Apart from all I’ve said, there’s quite a twist towards the end of the story, which casts a new light on some of the events and on the relationship between the two boys, clarifying some questions that are left answered as the story progresses. This is not a mystery or a thriller as such, but the twist introduces an element of surprise that, at least for me, increased the power of the narrative and the overall effect of the story. The compelling plot of the novel is perfectly matched by the masterly way it is told.

I highlighted a lot of passages from the novel, but I thought I’d share the opening, and another paragraph from the preamble, to give you a taster. (As I mentioned, mine is an ARC copy, so there might be some changes to the final published version).

Even in death the boys were trouble. (A fantastic opening line that will become one of my favourites from now on).

When they found the secret graveyard, he knew he’d have to return. The clutch of cedars over the TV reporter’s shoulder brought back the heat on his skin, the screech of the dry flies. It wasn’t far off at all. Never will be.

A great novel, inspiring, appalling, tough, lyrical, fitting homage to the victims of a corrupt, merciless, and racist institution, and an indictment of the society that allowed it to exist.  Highly recommended, with the only reservations mentioned above about the subject matter.

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review 2019-08-03 23:37
THE NICKEL BOYS by Colson Whitehead
The Nickel Boys - Colson Whitehead

This is one time I cannot give a short synopsis of the book because I would give the story away.  I didn't know what to expect as I opened the book but I read the majority of it in one afternoon.  The Nickel Boys is well written.  I knew it would be a difficult book to read especially since I have been reading a lot of non-fiction lately about the prison system and the Jim Crow laws.  I expected it to be more graphic than it was.  It is different from Mr. Whitehead's The Underground Railroad--no magical realism in sight.  I am still absorbing so much of it as I write this.  It is a powerful piece of writing and should be on everyone's list to read sooner rather than later.

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review 2018-07-27 01:05
Mini-review of "Flunked" (Fairy Tale Reform School, #1) by Jen Calonita
Flunked (Fairy Tale Reform School) - Jen Calonita

This was just a fun, middle grade romp.  I really enjoyed and will be reading more in the series.

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review 2016-03-08 15:53
Charmed (Fairy Tale Reform School #2) by Jen Calonita
Charmed - Jen Calonita

Another wonderful entry in the Fairy Tale Reform School series! Look, it's no secret that I have a soft spot for these kinds of stories. I'm a Middle Grade reader, trapped in an adult's body. I love magic, mischief, and stories about great friendships. It's no wonder, then, that I also love Jen Calonita's writing. I enjoyed the first book, Flunked, immensely. So I couldn't wait to get my hands on Charmed and see what Gilly was up to now.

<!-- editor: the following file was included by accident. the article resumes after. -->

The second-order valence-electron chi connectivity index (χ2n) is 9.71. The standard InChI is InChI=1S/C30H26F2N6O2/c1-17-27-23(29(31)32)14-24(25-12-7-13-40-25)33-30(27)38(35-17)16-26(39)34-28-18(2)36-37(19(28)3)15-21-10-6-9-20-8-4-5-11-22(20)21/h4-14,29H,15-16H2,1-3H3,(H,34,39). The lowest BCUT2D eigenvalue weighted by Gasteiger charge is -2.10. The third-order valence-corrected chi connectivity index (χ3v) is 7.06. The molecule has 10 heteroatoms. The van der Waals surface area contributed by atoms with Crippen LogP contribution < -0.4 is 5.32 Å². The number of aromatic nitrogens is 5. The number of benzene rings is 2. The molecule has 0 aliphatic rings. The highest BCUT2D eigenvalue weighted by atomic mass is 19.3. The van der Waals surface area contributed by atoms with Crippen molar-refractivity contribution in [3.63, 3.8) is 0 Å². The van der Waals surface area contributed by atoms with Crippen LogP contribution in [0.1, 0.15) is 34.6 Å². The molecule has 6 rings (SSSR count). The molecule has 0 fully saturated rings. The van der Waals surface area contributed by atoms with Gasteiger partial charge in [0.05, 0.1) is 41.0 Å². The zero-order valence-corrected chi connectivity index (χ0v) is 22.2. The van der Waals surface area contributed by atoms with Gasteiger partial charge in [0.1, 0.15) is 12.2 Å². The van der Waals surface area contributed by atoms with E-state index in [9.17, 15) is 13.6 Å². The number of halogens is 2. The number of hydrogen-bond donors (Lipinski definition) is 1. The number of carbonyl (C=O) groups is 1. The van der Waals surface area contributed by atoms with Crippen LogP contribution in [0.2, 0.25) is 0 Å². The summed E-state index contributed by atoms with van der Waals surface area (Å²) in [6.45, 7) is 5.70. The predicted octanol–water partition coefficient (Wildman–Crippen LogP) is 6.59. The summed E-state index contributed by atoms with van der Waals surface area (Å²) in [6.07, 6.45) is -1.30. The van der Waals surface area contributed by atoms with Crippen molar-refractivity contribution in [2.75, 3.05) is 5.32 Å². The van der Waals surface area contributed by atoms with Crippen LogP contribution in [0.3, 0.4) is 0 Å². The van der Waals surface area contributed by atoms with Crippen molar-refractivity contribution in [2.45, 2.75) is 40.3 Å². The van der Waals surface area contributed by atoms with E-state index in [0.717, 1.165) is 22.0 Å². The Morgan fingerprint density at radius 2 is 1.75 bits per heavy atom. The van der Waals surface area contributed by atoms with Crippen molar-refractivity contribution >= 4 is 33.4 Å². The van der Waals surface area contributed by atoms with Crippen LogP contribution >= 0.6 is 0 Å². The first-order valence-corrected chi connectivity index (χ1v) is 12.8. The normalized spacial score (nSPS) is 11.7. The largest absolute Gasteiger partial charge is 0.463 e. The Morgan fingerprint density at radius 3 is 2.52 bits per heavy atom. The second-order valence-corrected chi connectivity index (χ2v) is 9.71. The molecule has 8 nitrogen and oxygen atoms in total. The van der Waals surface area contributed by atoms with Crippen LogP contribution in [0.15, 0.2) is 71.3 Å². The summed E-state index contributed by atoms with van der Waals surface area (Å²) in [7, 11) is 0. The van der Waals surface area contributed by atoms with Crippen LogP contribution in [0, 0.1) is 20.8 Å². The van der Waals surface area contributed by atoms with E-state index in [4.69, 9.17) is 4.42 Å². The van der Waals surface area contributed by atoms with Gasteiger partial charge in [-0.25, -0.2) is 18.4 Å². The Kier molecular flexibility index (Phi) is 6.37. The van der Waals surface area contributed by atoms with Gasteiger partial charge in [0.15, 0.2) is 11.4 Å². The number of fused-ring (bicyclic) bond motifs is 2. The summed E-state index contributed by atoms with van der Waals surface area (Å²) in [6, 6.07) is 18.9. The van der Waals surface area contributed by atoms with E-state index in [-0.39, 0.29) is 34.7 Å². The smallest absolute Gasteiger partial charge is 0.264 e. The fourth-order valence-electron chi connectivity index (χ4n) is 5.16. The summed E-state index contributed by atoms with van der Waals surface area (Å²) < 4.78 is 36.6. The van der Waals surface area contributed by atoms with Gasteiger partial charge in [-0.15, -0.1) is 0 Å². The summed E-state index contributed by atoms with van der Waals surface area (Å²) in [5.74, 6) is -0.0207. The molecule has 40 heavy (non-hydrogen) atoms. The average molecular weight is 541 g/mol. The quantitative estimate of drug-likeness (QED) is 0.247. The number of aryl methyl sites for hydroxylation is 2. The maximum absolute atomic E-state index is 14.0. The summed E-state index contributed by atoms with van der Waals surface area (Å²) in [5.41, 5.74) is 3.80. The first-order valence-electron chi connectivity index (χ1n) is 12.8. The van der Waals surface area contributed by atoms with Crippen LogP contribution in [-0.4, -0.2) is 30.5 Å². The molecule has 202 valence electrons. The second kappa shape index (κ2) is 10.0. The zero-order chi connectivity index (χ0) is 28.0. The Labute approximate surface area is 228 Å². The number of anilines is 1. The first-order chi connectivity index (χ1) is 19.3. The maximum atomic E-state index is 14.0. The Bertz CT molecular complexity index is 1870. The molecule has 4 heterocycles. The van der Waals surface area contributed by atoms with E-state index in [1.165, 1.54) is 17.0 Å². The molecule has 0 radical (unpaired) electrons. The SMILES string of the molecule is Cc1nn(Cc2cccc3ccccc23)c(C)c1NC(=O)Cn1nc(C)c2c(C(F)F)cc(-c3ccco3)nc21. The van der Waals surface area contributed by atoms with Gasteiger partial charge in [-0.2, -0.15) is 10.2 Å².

The first thing I noticed about this sequel was that Gilly has grown up. Oh, sure, she's still a rascal. She and her friends get up to all sorts of silliness. At the heart of it though, Gilly knows what true evil looks like now. She understands that people can get hurt, and that the choices we make affect others. I loved how Calonita didn't just let Gilly sit at this new point in her life though. Instead, she grows even more throughout the course of this book. Middle Grade readers need good role models and, as feisty as Gilly is, she definitely fits that bill.

 

Plus, there were so many more fairy tale references to fall in love with! I can't deny that I'm a sucker for a fairy tale pun. Those abound here, and if I'm finding myself giggling I have no doubt that young readers will too. I also appreciated the addition of new, and interesting characters. Most notably, Blackbeard makes his debut here. The idea that a new reader might want to discover the history of that dreaded pirate? Well, it makes me all giddy. He also adds a nice lightness to everything, what with his pirate manners and all. Pirates aren't exactly known for their manners.

 

I'm being completely honest when I say that I hope there's more of these stories to come. The ending had me a bit teary eyed, and truly hoping that this isn't the last I'll see of Gilly and her friends. If you have a young reader at home, especially one who enjoys a good fairy tale, this is a series you should get them started on. Jen Calonita's writing is wonderful.

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review 2016-02-19 22:25
Flunked (Fairy Tale Reform School # 1)
Flunked (Fairy Tale Reform School) - Jen Calonita

I'd had high hopes for this book and by the end...most were met. But for the first half or more, I found this to be cliche and a bit disappointing. Though that might be partially the fault of the audiobook. I had to give up on it slightly before half way and switch to the book; the narrator's voice made half of them sound like whiny teenagers. Now they may be just that but I will not listen to that if there's anyway to avoid it, so the audiobook had to go.

 

The country of Enchantasia (ha, ha - eye roll) is ruled by the famous princesses: Ella, Snow, Rose (Sleeping Beauty), and Rapunzel. Though Gottie (Rapunzel's villian...I think) and Alva (Sleeping Beauty's villian) are still loose, everyone is fairly safe and doing well - though the cobblers are in a downturn as Ella gave Glass Slipper creation rights to Fairy Godmothers. The rest of the villains are reformed. The Stepmonster (Flora), Wolfington (best not to mention Grandmother), Madam Cleo (the Sea Witch), and Harlow (Snow White's Evil Queen) live in an enchanted castle where they have turned their lives around and now help young people who are on the path to villainy.

 

Yep, they run Fairy Tale Reform School!

Their Mission: "To turn wicked delinquents and former villains into future heroes."